“Summer In London” captured by Jirina Kantova. (Click image to see more from Jirina Kantova.)

Photographic style is not a destination, it’s the journey itself. You don’t suddenly develop style. It’s the result of your experiences, an extension of who you are and how you see the world. It’s what you evoke in people viewing your work that makes you unique. Photographic style is not copying someone else’s style, but it is about making your photography an extension of yourself. In other words, don’t just copy the masters, try to be one!

As this article is about helping you develop a personal style, how do you go about it?

• Discover what you are passionate about. It’s easy to see which photographers are passionate about their work because it shows in many images they capture.

• Enjoy your photography for the same reason. It will shine through.

"Bookman-Bookwoman" captured by This Room Became A Hill. (Click image to see more from This Room Became A Hill.)

“Bookman-Bookwoman” captured by This Room Became A Hill. (Click image to see more from This Room Became A Hill.)

• Try new and different things to photograph subjects that challenge you. Every new challenge adds more skills and more experiences.

• Do not be afraid to fail by taking bad photographs. Overcoming failures by taking better photographs only make you a better photographer.

• Assign yourself assignments that you have not attempted before, especially those assignments that you’ve never seen done by others before.

• Be free to express yourself. Ignore the set rules. (Set by whom?)

• Be inspired. Attend workshops, seminars, look at photography blogs, magazines and books.

• Act as your own critic. Look at your own collection of shots and ask yourself how they could be improved. Is your work exciting to you or just another bird photo?

• Share your work with your friends and family, or got one stage further and sign up with photo web forums. Attend local meet up groups. Treat all negative feedback as a means to learn from them. Treat positive feedback as being on the right track.

• Take a camera wherever you go. That one perfect shot is waiting to be captured by you.

• Specialize on particular genre of photography but do it differently.

• Decide on a medium. Do you want to photograph in black and white only, HDR images? Pick one and be consistent in the main and I mean 90% of the time. There’s nothing worse that browsing through someone’s portfolio to see colour, black and white and some HDR. It cries out that you haven’t developed a style yet.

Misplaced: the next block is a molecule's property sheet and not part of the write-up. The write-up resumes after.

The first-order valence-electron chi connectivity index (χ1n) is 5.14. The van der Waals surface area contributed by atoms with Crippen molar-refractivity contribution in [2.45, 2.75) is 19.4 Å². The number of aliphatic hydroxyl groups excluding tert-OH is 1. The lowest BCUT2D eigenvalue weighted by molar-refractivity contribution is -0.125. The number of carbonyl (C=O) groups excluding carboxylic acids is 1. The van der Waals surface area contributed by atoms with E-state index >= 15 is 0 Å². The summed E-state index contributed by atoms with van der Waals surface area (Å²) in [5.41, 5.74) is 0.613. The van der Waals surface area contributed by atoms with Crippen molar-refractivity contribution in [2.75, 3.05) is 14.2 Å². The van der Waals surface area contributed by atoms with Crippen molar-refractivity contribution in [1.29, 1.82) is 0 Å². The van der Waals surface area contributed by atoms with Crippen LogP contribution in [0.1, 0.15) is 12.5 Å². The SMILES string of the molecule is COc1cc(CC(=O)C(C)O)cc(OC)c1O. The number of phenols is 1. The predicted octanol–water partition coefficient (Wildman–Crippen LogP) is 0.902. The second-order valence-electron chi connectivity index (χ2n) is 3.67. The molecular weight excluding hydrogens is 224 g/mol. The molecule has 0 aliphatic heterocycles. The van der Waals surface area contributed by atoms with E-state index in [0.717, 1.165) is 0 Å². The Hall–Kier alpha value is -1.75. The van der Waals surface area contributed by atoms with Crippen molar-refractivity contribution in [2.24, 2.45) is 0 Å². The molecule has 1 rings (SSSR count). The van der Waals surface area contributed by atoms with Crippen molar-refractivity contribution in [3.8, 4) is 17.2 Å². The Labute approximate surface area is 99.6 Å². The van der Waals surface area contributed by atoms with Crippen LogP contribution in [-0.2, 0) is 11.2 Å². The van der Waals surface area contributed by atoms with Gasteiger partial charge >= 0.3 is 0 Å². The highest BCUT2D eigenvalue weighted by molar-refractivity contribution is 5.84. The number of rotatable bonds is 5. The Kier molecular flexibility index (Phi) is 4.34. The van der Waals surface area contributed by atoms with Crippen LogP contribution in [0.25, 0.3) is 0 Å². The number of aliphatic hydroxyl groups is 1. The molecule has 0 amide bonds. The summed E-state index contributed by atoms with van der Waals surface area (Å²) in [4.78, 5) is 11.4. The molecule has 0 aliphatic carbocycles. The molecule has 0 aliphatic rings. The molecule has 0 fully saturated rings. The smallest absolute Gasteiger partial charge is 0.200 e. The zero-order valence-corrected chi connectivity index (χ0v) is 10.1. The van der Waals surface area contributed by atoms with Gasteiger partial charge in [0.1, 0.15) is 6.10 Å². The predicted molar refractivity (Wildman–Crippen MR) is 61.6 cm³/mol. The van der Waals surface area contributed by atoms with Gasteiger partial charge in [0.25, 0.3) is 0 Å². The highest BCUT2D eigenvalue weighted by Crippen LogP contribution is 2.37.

• Try and describe your style to others. Do you capture the moment, freeze action, tell a story or do you aspire to being a photo journalist? This will help to define your style by telling others.

"A Day Out" captured by Jay Sadler. (Click image to see more from Jay Sadler.)

“A Day Out” captured by Jay Sadler. (Click image to see more from Jay Sadler.)

Eventually, you will come to realise what your style really is. One word of caution, don’t over process your images in your favourite imaging software. Keep it simple and your work will stand the test of time.

About the Author:
Geordie Parkin is a photographer based in Forest Lake, Qld (http://photopress.in/brianparkin). For further information about wildlife photography, pet photography or general questions about digital photography.

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Copyright © 2003-2013 PictureCorrect, Inc. All Rights Reserved.

PictureCorrect.Com – Photography Contracts

Photography Contracts

Protecting yourself and your work as a photographer should be at the forefront of any photographer’s to-do list. Yet, many of us often overlook this facet of running a business. Contacting and working with a lawyer who specializes in business law can help you protect yourself from dishonest and disagreeable clients should a problem arise. Despite which genre of photography your work happens to fall in–perhaps you are a multi-faceted photographer–having a solid contract that is suited to your specific needs will take the guess work out of a job for both you and your client. Below, you can find an assortment of pre-made contracts which are available for use, free of charge.

photography contracts

“husband and wife” captured by Gagan Dhiman (Click Image to See More From Gagan Dhiman)

  • Portrait Photography Contract – A plain language contract suitable for use when you will be taking portraits of clients either in the studio or at an event. Includes payment, copyright, and creative license terms.
  • Contract for the Sale of Fine Art Photography – Covers the sellers terms involved in the sale of a piece of fine art photography including but not limited to price, insurance, framing, and a section for an in-depth description of the piece to eliminate any confusion.
  • Gallery Contract for Sale of Photography – This contract is useful for the consignment of photography to a professional gallery and includes sections for sale and payment procedures as well as loss of risk terms.